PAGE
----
Two of the four people newly diagnosed with coronavirus in the UK are healthcare workers, Public Health England (PHE) has confirmed.
Eight people in the UK have now been diagnosed with the virus, with five of those closely linked to a businessman who was told he had it last week in Brighton.
In a statement, PHE medical director Yvonne Doyle said: “As a result of our contact tracing we now know the new cases announced today are all closely linked to one another.
“Our priority has been to speak to those who have close and sustained contact with confirmed cases, so we can advise them on what they can do to limit the spread of the virus.
“Two of these new cases are healthcare workers and as soon as they were identified, we advised them to self-isolate in order to keep patient contact to a minimum.
“We are now working urgently to identify all patients and other healthcare workers who may have come into close contact, and at this stage we believe this to be a relatively small number.”
The businessman diagnosed in Brighton contracted the virus at a conference in Singapore.
He stopped off at a chalet in a ski region of France, where five other Britons were subsequently taken ill with the virus, before heading back to the UK.
The Department of Health confirmed the four people newly-diagnosed contracted the virus in France and are being treated at specialist infection centres at St Thomas’ and the Royal Free hospitals in London.
The Guardian reported that the four people are three men, one of whom is a doctor, and one woman.
As the new cases were announced, the County Oak Medical Centre in Brighton closed its doors “because of an urgent operational health and safety reason”.
One of those newly-diagnosed is reported to be a health worker there.
People wearing protective full body suits and gloves were seen cleaning the centre in footage shared online on Monday.
In France, the five British nationals were diagnosed after they came into contact with the businessman, according to the French health ministry.
The four adults and a nine-year-old child, who are not in a serious condition, were staying in the Alpine resort area of Contamines-Montjoie near Mont Blanc.
EasyJet confirmed that the businessman flew from Geneva back to the UK on January 28 on flight EZS8481, and Public Health England is trying to trace other passengers who might be at risk.
A fourth UK case, diagnosed on Sunday, who is being treated at the Royal Free Hospital in London, is also “a known contact of a previously confirmed UK case, and the virus was passed on in France”, England’s chief medical officer, Professor Chris Whitty said on Sunday.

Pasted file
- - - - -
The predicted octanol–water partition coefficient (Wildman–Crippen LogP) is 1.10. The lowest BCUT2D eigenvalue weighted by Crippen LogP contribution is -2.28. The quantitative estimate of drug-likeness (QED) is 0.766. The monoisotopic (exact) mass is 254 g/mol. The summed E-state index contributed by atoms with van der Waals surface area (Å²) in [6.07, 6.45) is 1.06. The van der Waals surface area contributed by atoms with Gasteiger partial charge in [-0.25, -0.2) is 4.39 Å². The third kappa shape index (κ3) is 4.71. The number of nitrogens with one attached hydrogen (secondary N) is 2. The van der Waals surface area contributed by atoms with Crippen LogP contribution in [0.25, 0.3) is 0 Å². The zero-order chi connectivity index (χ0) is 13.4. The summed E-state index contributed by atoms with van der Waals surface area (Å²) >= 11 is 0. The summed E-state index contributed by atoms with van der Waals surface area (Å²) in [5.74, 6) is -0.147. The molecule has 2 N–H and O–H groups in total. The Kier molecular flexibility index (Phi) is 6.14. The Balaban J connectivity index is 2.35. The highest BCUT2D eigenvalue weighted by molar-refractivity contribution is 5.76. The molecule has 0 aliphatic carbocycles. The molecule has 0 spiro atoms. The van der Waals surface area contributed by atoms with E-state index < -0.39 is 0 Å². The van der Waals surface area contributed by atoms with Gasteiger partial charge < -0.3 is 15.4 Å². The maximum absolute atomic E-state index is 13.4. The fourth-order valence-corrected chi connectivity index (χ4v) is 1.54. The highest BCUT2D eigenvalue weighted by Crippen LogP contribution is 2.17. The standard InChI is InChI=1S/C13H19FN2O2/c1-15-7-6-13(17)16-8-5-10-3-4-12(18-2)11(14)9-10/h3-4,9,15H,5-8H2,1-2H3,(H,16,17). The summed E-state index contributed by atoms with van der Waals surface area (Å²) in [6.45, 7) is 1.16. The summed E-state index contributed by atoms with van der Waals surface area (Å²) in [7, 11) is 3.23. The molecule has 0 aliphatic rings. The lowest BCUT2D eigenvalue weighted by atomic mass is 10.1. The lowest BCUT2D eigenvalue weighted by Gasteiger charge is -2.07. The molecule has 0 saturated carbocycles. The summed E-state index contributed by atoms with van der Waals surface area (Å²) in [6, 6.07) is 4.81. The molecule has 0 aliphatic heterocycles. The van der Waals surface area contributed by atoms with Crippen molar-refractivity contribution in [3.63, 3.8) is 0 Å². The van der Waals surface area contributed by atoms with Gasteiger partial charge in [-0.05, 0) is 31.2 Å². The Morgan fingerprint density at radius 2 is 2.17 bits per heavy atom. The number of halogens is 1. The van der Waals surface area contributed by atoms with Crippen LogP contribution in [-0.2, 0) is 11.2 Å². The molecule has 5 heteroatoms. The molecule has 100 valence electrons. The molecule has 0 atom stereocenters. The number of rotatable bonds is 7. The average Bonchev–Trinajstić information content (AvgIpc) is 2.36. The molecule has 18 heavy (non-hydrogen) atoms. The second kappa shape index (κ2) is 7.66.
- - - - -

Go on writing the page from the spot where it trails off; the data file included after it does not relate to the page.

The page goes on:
The businessman is also linked to a British man in Majorca who tested positive for coronavirus, while his wife and two daughters tested negative.
Once back in the UK, the Brighton businessman visited The Grenadier pub in Hove, which said it has been told by Public Health England there is “minimal ongoing risk of infection to either guests or staff”.
The developments come as the Government declared coronavirus a “serious and imminent threat to public health”.
The transmission of coronavirus would constitute a serious threat - so I am taking action to protect the public and isolate those at risk of spreading the virus. (1/2)https://t.co/gE7YIofjl7— Matt Hancock (@MattHancock) February 10, 2020
Announcing new legal powers on Monday, the Department of Health said people with coronavirus can now be forcibly quarantined, and can be forcibly sent into isolation if they pose a threat.
The PA news agency understands that the decision was in response to one of the Britons who returned from Wuhan in China, the source of the coronavirus outbreak, attempting to leave isolation at Arrowe Park Hospital on Merseyside.
A Government source said “there was someone who was threatening to abscond from Arrowe Park”, despite all the Britons who returned on the evacuation flight signing a contract agreeing to a 14-day quarantine period, which ends this Thursday.
However, there have been concerns about whether those contracts are legally enforceable.
On Twitter, Health Secretary Matt Hancock said: “Clinical advice has not changed about the risk to the public, which remains moderate.
“The transmission of coronavirus would constitute a serious threat – so I am taking action to protect the public and isolate those at risk of spreading the virus.”
Arrowe Park Hospital and Kents Hill Park in Milton Keynes, both of which are housing Britons who have returned from Wuhan, are now designated “isolation facilities”, according to the Government.
Meanwhile, another plane carrying people evacuated from Wuhan landed at RAF Brize Norton on Sunday morning, with people then taken to Kents Hill Park for 14 days of quarantine.
Elsewhere, British honeymooner Alan Steele is said to be feeling well and in good spirits after he was transferred from the Diamond Princess cruise ship in the port of Yokohama in Japan.
In the UK, a University of York student and their relative are still being treated at the Royal Victoria Infirmary infectious diseases centre in Newcastle.
There have been more than 40,000 cases of the virus globally, mostly in China, while the death toll in China now stands at 908.
British Airways has extended its suspension of flights serving Beijing and Shanghai.
The airline said on Monday that it has cancelled flights to and from the cities until March 31.
In a statement, the airline said: “We are contacting customers on cancelled flights so we can discuss their travel options, including rebooking onto other carriers where possible, full refunds or booking with BA for a later date of travel.
“Safety is at the heart of everything we do and we will keep the situation under review.”
Last week, Virgin Atlantic extended the suspension of its flights to mainland China by six weeks, saying it will not operate its Heathrow-Shanghai route until March 28.